Business briefs

Business briefs

Posted: Monday, January 3, 2011 8:57 pm

Cyber defense center planned
BERLIN (AP) — Germany is planning the creation of a national cyber defense center in 2011 in reaction to a growing number of cyber attacks on government institutions that mostly originate in China.
An interior ministry spokesman said last week that while in 2009 the government registered only 900 attacks, there were already 1,600 electronic attacks in the first half of 2010 as well as a high number of unreported cases.
Stefan Paris said “most electronic attacks are coming from China.”
He said Germany as an industrialized country is an attractive target for cyber attackers because of its advanced technical development.
Paris did not give any details on the future cyber defense center apart from saying that it should be composed by government experts, members of the intelligence services, and would closely cooperate with the corporate world.

Anti-spam crusader at work
SAN FRANCISCO (AP) — Daniel Balsam hates spam so much he quit a marketing career to go to law school and make a living out of suing companies that flood his e-mail inbox with offers of cheap drugs and unbelievable vacations.
From San Francisco Superior Court small claims court to the 9th U.S. Circuit Court of Appeals, the San Francisco-based Balsam has racked up more than $1 million in judgments and settlements with e-mail marketers.
His courtroom foes contend he is one of many sole practitioners unfairly exploiting anti-spam sentiments and laws.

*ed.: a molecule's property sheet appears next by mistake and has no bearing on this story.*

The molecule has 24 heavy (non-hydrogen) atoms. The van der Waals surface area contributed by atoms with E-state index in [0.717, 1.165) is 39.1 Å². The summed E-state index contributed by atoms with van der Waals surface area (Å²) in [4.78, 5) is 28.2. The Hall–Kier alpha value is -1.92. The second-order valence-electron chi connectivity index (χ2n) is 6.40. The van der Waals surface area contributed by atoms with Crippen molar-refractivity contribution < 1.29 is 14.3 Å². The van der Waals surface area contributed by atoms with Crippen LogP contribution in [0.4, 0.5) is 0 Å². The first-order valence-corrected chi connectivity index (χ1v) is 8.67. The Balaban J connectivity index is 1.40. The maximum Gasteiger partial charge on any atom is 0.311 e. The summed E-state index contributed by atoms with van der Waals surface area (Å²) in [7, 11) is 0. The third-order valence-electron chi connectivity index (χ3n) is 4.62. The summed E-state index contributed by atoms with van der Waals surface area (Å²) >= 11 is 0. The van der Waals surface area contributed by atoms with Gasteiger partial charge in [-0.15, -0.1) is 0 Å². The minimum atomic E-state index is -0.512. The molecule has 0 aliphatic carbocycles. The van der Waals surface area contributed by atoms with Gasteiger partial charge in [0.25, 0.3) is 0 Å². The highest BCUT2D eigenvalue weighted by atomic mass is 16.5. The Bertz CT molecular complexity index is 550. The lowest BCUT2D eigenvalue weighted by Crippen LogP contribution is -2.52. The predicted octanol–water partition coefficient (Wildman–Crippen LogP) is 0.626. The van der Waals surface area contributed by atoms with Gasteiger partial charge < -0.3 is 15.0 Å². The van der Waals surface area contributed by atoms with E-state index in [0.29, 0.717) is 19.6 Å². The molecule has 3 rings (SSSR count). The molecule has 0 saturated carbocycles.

Balsam makes no apologies for his tactics or his mission, saying he’s doing “a little bit of good cleaning up the Internet.”

Minimum wage up in 7 states
DENVER (AP) — It will be a happier New Year for nearly 650,000 workers earning minimum wage. They’re getting small raises in seven states that tie their salaries to the cost of living.
The minimum wages in those states went up between 9 cents and 12 cents an hour Saturday because their consumer price indexes rose in 2010.
The extra pennies can’t come soon enough for Joe Martinez of Denver, who works odd jobs such as lawn maintenance for minimum wage. In Colorado, the wage is rising 11 cents, from the federal minimum of $7.25 an hour to $7.36 an hour.
“The prices of everything are going up — food, rent, electricity,” Martinez, 55, said on his lunch break Wednesday. “I know it’s not a lot of money, but any extra money will help, you know?”
Poverty advocates say the rising minimum wages shouldn’t be seen as raises, just adjustments to keep the working poor at the same level as prices of goods rise.
The National Employment Law Project, a New York-based advocate for workers, estimates that about 647,000 people will see their paychecks go up in Arizona, Colorado, Montana, Ohio, Oregon, Vermont and Washington.

Published in The Messenger on 1.3.11

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